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Brother, Frank Kindle Edition
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|Length: 341 pages||Word Wise: Enabled||Enhanced Typesetting: Enabled|
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Doc and Frank take off when the project that Frank is part of gets canceled. To end it would be Frank's death, something Doc can't let happen.
In the meantime, one of the most rapidly nasty "bad guys" you can imagine, working for the government on projects so black they rival black holes, has been sent to take down this "threat"that Frank represents. So, if you're with me so far, I can assume you see the potential for a major "issue" here.
This book is one I'd wholeheartedly recommend.
Who is Frankenstein? We often think of him as the creation, though the creator's name in the original was Victor Frankenstein and the monster was called Frankenstein. In this story, Dr. Chris Alexander is the monster. At first. He is a self-loathing, self-debasing semi-realist. I say semi because his story begins with a modicum of faith. Whether it's faith in humanity or faith in technology, you'll have to decide. He's a fascinating character that made me want to hug him, slap him, shake him, and kiss him during his journey with Frank. Frank is an enigma. He's a child. He's Amish. He's autistic. This story is about the both of them. They take a journey together and discover something wonderful - hope. They both grow. They are both humans, despite the fact that Frank's heart and mind live in the body of a killing machine. Why does he save the terminally ill autistic boy? How does an autistic boy, with limitations based on his autism alone, come to terms with his new body (a mechanical killing machine) and an Amish mindset?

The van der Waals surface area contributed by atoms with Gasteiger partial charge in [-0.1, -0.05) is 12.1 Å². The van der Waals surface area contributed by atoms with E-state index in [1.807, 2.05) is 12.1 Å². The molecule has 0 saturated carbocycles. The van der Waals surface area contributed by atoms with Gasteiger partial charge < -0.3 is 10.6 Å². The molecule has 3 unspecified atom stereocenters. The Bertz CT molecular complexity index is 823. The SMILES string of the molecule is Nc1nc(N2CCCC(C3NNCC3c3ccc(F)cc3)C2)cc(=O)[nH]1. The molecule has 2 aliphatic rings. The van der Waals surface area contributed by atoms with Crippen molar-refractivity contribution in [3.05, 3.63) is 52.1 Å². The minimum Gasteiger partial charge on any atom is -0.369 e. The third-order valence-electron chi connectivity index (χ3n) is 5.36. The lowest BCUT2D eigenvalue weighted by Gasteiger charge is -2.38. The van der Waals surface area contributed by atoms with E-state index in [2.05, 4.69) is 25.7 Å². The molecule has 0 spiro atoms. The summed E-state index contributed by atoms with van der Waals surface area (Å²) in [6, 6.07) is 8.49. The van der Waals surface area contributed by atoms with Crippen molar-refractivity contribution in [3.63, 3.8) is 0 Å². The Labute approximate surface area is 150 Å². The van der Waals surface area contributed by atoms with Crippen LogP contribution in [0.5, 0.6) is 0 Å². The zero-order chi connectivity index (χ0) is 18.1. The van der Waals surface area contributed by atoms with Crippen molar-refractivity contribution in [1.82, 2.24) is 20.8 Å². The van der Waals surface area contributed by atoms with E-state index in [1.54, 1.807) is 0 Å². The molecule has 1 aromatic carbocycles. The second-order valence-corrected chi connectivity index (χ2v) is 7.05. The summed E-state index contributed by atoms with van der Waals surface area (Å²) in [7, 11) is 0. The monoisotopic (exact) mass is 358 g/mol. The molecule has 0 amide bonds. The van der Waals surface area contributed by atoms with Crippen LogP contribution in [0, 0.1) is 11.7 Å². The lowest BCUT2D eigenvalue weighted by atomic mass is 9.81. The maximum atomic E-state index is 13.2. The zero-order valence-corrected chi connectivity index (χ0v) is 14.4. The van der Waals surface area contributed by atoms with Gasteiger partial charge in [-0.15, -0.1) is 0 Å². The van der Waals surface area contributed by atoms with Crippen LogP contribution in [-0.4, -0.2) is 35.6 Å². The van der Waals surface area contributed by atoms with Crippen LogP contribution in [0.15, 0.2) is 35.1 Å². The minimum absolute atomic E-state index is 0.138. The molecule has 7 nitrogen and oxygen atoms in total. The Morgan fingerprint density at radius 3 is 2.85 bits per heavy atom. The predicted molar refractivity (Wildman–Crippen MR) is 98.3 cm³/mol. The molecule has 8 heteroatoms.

Nothing is as it seems in this roller coaster ride. It's a story of redemption. My favorite kind. It's original, thought-provoking, technologically sound and singularly clever. It will not disappoint.
There are a few niggles with this book, including the common failure to research simple weapons terminology. While I can't quibble with descriptions of military weapons, we get treated to the common error of handgun magazines referred to as "clips." Also, I can name on the toes of my left hand all of the semi-auto 38 pistols. It might be possible that Michael meant the venerable.380ACP pocket pistol, but "38" is almost always a revolver round.
One big downer is the homicidal "good guy" Cyrano Dresser, who is an over-the-top cartoon stereotype of the ruthless government "problem solver." One can only hope that we don't have such men in our government, although this character would play well on screen as the guy you love to hate.
Most recent customer reviews
Those are the three words I heard from Michael Bunker before this book was released.Read more
it was so well written...Read more